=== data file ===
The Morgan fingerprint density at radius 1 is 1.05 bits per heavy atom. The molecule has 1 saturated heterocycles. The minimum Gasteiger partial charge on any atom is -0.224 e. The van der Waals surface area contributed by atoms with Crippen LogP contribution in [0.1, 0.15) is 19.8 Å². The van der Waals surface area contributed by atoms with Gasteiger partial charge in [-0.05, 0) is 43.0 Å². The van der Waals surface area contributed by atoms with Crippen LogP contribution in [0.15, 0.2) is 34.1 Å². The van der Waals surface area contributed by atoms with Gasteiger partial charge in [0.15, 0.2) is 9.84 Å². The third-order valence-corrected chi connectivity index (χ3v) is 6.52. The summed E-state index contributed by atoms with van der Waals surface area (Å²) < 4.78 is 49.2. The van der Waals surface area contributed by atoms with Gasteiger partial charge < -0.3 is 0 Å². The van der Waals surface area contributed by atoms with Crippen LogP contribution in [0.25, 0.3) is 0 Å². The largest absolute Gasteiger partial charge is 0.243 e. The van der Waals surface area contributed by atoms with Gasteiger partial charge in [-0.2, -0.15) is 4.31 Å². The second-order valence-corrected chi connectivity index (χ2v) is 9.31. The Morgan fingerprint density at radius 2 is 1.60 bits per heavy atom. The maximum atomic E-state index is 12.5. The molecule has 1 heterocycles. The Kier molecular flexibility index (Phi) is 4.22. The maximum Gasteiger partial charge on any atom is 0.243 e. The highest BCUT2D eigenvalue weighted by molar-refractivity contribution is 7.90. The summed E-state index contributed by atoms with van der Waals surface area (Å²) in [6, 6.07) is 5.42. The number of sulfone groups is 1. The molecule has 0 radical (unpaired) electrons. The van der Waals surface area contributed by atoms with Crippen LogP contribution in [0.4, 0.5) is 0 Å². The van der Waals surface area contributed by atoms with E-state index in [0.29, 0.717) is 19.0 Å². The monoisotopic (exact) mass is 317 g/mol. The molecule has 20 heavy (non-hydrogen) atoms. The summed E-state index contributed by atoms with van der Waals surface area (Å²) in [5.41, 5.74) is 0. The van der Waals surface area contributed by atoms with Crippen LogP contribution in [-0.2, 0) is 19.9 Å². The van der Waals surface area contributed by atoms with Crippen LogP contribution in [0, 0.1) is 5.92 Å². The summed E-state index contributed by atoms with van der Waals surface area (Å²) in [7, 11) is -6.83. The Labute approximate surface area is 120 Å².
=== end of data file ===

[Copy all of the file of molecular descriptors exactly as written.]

The Morgan fingerprint density at radius 1 is 1.05 bits per heavy atom. The molecule has 1 saturated heterocycles. The minimum Gasteiger partial charge on any atom is -0.224 e. The van der Waals surface area contributed by atoms with Crippen LogP contribution in [0.1, 0.15) is 19.8 Å². The van der Waals surface area contributed by atoms with Gasteiger partial charge in [-0.05, 0) is 43.0 Å². The van der Waals surface area contributed by atoms with Crippen LogP contribution in [0.15, 0.2) is 34.1 Å². The van der Waals surface area contributed by atoms with Gasteiger partial charge in [0.15, 0.2) is 9.84 Å². The third-order valence-corrected chi connectivity index (χ3v) is 6.52. The summed E-state index contributed by atoms with van der Waals surface area (Å²) < 4.78 is 49.2. The van der Waals surface area contributed by atoms with Gasteiger partial charge < -0.3 is 0 Å². The van der Waals surface area contributed by atoms with Crippen LogP contribution in [0.25, 0.3) is 0 Å². The largest absolute Gasteiger partial charge is 0.243 e. The van der Waals surface area contributed by atoms with Gasteiger partial charge in [-0.2, -0.15) is 4.31 Å². The second-order valence-corrected chi connectivity index (χ2v) is 9.31. The Morgan fingerprint density at radius 2 is 1.60 bits per heavy atom. The maximum atomic E-state index is 12.5. The molecule has 1 heterocycles. The Kier molecular flexibility index (Phi) is 4.22. The maximum Gasteiger partial charge on any atom is 0.243 e. The highest BCUT2D eigenvalue weighted by molar-refractivity contribution is 7.90. The summed E-state index contributed by atoms with van der Waals surface area (Å²) in [6, 6.07) is 5.42. The number of sulfone groups is 1. The molecule has 0 radical (unpaired) electrons. The van der Waals surface area contributed by atoms with Crippen LogP contribution in [0.4, 0.5) is 0 Å². The van der Waals surface area contributed by atoms with E-state index in [0.29, 0.717) is 19.0 Å². The monoisotopic (exact) mass is 317 g/mol. The molecule has 20 heavy (non-hydrogen) atoms. The summed E-state index contributed by atoms with van der Waals surface area (Å²) in [5.41, 5.74) is 0. The van der Waals surface area contributed by atoms with Crippen LogP contribution in [-0.2, 0) is 19.9 Å². The van der Waals surface area contributed by atoms with Crippen LogP contribution in [0, 0.1) is 5.92 Å². The summed E-state index contributed by atoms with van der Waals surface area (Å²) in [7, 11) is -6.83. The Labute approximate surface area is 120 Å².